The state's first argument on appeal concerns the district court's refusal to abstain from hearing the case in light of the pending state criminal proceedings. When it granted the temporary restraining order, the district court ordered the parties to address in their briefs at the preliminary injunction stage the applicability of the abstention doctrine from Younger v. Harris, 401 U.S. 37, 91 S.Ct. 746, 27 L.Ed.2d 669 (1971). The Younger doctrine requires a federal court to abstain from hearing a case where three criteria are met. These criteria are: (1) state judicial proceedings are ongoing; (2) state proceedings implicate an important state interest; and (3) the state proceedings offer an adequate opportunity to litigate federal constitutional issues. Seneca-Cayuga Tribe of Okla. v. Okla. ex rel. Thompson, 874 F.2d 709, 711 (10th Cir.1989).
In its order granting the preliminary injunction, the district court found that the first of these requirements-existence of pending state proceedings-was met. It concluded the second requirement-implication of an important state interest-had not been met. Characterizing the central question in the case as whether the state can tax the sale of fuel between the Winnebago Tribe and the Kansas tribes, the court determined that this issue was a matter of federal, not state, law. The district court listed the following authority for this characterization: Kiowa Tribe of Okla. v. Mfg. Techs., Inc., 523 U.S. 751, 756, 118 S.Ct. 1700, 140 L.Ed.2d 981 (1998) (finding that tribal immunity is matter of federal law); Sycuan Band of Mission Indians v. Roache, 54 F.3d 535 (9th Cir.1995) (finding Younger abstention inappropriate where threshold issue was whether state had jurisdiction to prosecute Indians pursuant to state gaming laws); Fort Belknap Indian Cmty. v. Mazurek, 43 F.3d 428, 432 (9th Cir.1994) (refraining from abstention and holding that whether Montana has jurisdiction to prosecute Indians in state court for violations of state liquor laws is issue of federal law); Seneca-Cayuga, 874 F.2d at 714 (finding that when state court is asked to decide issues of federal law in area in which federal interests predominate, state's interest in litigation is not sufficiently important to warrant Younger abstention.) See Winnebago Tribe, 216 F.Supp.2d at 1238.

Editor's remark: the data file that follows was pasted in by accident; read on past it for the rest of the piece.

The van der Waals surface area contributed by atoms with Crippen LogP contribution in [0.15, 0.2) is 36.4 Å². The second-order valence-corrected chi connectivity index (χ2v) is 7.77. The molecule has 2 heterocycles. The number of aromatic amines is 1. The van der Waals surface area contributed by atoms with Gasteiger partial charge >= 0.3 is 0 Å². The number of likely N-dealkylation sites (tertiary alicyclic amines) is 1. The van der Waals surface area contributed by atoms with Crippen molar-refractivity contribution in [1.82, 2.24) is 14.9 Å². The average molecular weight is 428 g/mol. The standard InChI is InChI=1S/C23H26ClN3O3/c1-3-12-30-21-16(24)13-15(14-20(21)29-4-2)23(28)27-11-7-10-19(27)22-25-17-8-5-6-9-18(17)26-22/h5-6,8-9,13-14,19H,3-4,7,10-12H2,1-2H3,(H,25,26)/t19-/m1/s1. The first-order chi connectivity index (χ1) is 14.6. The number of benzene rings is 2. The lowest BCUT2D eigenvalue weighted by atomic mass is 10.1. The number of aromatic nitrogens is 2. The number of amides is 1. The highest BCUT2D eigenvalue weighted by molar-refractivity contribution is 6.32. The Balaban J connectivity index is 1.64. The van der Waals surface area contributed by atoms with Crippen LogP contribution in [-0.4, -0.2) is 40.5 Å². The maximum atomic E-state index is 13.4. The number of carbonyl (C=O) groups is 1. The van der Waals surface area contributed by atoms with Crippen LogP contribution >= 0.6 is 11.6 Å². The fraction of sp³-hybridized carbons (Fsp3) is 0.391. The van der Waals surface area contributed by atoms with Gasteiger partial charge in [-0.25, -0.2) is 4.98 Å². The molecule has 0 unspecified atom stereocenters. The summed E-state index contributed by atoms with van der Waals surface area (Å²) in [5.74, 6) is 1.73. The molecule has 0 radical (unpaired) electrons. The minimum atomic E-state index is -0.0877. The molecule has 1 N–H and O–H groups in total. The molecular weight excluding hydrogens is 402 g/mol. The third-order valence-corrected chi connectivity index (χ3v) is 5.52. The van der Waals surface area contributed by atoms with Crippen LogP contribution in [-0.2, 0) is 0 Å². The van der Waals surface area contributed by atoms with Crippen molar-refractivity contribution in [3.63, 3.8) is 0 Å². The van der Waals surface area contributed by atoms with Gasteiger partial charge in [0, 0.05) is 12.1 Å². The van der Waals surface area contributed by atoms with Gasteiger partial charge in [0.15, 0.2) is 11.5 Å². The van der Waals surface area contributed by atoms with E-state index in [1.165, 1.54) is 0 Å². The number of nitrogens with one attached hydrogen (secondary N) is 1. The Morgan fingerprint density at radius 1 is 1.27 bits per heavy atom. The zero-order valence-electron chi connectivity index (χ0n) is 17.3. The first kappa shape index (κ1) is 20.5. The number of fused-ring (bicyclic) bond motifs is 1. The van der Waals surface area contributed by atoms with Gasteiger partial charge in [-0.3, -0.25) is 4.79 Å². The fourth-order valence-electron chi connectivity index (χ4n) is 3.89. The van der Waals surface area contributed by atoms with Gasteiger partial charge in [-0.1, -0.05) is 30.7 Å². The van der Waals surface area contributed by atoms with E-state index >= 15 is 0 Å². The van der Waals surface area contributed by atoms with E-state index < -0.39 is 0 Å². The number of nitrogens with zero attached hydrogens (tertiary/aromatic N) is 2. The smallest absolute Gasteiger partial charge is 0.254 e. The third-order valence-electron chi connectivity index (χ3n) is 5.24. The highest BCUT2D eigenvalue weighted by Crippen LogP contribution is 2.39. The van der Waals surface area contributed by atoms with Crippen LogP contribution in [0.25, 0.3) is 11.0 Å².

The district court made clear that it was staying rather than terminating the state criminal proceedings. Its rationale for doing so was that the federal issues were antecedent to the state prosecutions. Federal law determines whether there is in fact any violation to prosecute, or any tax to collect. The district court noted the need to raise these issues in federal court, rather than as defenses in state court where not all aspects of the issues could be properly heard. The court also rejected the state's argument that the seized property must be retained as evidence in the state criminal proceedings, pointing out that the property served no purpose as evidence.